Light coloured fabric coifs with wrapped ties are commonly seen on women in medieval art from the 13th to 16th centuries. There are extant examples residing in museums and private collections in Italy, France, The Low Countries and Scandinavia.
This style of coif is nearly ubiquitous on women in the Morgan Bible (Ms M. 638 aka the Maciejowski Bible, 1250, The Pierpont Morgan Library, New York); an excellent back view is shown in the Liturgische kalender uit Kamerijk, (1275-1300, Den Haag, KB, 76 J 18, fol. 211v.); 'Italian' versions can be seen in the Tacuinum Sanitatis, (c.1390, Paris, BNF, MS. Lat. Acq. 1673, fol. 11r.); and a very excellent view of the coif off the head can be seen in Les Cent Nouvelles Nouvelles, Frankrijk, (c.1475-1500, Glasgow University, MS Hunter 252, fol. 186r.)
An original coif dating between the 13th and 16th centuries is in the possession of the Birgittine Convent in Uden, The Netherlands. This coif is attributed to Saint Birgitta of Sweden and is kept as a relic. The coif is made of two pieces of linen which are connected by a band of openwork embroidery. A fabric tie forms a band on the face edge and extending beyond is a which is also embroidered.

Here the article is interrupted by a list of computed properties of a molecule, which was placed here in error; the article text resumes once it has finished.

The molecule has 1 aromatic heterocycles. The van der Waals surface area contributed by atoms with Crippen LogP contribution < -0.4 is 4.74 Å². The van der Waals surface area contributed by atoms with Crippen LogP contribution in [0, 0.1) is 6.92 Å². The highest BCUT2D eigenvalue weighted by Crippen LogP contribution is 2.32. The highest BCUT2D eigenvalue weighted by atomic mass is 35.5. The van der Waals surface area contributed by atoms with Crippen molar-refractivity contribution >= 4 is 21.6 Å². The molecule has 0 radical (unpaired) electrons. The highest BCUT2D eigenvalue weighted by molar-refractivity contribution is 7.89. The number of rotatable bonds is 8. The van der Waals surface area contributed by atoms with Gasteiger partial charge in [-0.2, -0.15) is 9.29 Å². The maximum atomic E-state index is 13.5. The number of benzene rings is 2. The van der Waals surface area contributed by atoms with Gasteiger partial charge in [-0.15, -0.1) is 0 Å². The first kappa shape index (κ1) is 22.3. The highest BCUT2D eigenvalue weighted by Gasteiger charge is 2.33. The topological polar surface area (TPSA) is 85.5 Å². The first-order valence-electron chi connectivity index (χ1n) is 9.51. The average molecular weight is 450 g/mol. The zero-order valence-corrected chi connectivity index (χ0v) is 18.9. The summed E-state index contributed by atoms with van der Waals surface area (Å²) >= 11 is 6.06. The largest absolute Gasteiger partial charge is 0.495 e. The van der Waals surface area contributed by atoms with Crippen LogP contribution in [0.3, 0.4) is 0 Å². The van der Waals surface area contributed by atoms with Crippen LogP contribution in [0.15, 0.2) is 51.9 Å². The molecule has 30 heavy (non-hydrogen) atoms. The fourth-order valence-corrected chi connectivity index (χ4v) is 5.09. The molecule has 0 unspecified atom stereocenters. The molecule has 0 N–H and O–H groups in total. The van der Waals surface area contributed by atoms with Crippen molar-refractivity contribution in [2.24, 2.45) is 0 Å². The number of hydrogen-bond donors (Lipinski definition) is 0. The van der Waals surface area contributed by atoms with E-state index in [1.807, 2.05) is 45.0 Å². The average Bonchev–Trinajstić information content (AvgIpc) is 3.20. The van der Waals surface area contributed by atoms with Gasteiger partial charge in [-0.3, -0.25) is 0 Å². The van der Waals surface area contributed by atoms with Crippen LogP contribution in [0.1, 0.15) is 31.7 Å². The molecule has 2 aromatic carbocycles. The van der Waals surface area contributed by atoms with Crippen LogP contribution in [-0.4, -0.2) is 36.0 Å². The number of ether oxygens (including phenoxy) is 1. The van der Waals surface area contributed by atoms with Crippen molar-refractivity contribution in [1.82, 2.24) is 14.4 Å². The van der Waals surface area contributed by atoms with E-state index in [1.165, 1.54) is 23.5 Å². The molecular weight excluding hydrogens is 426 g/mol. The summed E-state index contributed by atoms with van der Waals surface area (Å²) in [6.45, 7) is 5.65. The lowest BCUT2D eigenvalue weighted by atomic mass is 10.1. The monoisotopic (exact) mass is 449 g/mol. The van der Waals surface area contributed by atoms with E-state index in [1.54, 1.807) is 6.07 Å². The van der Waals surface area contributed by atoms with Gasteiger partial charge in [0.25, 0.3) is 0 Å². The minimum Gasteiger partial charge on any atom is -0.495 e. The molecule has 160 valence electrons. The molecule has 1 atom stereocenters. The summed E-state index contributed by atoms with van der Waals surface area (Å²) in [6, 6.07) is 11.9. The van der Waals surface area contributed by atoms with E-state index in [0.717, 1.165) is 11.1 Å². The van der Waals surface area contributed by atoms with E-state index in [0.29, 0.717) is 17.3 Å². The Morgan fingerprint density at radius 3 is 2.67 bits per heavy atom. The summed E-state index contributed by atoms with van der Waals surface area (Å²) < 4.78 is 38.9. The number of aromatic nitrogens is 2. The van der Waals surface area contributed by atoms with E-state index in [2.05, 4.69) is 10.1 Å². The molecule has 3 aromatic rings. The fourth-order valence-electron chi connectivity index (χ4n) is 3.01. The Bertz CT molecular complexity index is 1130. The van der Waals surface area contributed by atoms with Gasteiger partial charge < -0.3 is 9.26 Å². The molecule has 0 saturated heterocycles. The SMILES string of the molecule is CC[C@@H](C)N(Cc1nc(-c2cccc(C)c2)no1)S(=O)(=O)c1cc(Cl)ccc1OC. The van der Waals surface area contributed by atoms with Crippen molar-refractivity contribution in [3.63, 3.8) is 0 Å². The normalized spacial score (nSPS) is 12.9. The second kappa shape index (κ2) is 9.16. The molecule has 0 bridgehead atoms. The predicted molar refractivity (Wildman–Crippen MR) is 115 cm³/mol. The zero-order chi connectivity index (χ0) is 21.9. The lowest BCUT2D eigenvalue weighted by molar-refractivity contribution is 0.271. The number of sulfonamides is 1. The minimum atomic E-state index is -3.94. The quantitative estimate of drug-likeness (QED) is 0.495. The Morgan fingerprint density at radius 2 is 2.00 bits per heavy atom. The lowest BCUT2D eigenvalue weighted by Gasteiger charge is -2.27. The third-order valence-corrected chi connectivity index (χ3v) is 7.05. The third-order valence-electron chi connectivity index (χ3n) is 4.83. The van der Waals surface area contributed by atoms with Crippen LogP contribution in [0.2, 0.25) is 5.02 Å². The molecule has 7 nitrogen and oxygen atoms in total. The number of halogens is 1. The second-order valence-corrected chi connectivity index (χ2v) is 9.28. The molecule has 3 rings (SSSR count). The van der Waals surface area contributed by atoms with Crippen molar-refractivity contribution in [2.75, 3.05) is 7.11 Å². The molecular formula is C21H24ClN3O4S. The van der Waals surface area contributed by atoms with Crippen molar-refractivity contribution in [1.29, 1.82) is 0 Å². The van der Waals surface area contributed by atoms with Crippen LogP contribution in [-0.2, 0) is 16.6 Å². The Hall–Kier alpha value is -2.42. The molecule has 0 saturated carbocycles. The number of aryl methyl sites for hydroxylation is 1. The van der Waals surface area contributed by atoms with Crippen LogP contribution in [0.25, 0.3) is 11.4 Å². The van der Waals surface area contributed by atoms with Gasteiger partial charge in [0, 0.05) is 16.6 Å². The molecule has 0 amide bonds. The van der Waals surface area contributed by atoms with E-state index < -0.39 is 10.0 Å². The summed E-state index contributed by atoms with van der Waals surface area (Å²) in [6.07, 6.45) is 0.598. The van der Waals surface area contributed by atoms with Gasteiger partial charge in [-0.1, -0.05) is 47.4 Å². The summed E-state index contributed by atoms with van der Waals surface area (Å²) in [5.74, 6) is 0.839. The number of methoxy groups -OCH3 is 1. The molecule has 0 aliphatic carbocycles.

Our version follows the design of the Birgitta coif. The body is made of ivory linen, and the central seam is joined by openwork braid which mimics the double herringbone embroidery of the original. The band and embroidery are slightly darker ivory than the linen, forming a subtle two-tone effect. The coif may be worn alone or as a foundation for a veil, hood or other headdress.
I would like to extend my profound thanks to Brent Hanner, Bertus Brokamp, and Isis Sturtewagen, without whose invaluable assistance and research this coif would not be possible.
This product was added to our catalog on Saturday 02 June, 2012.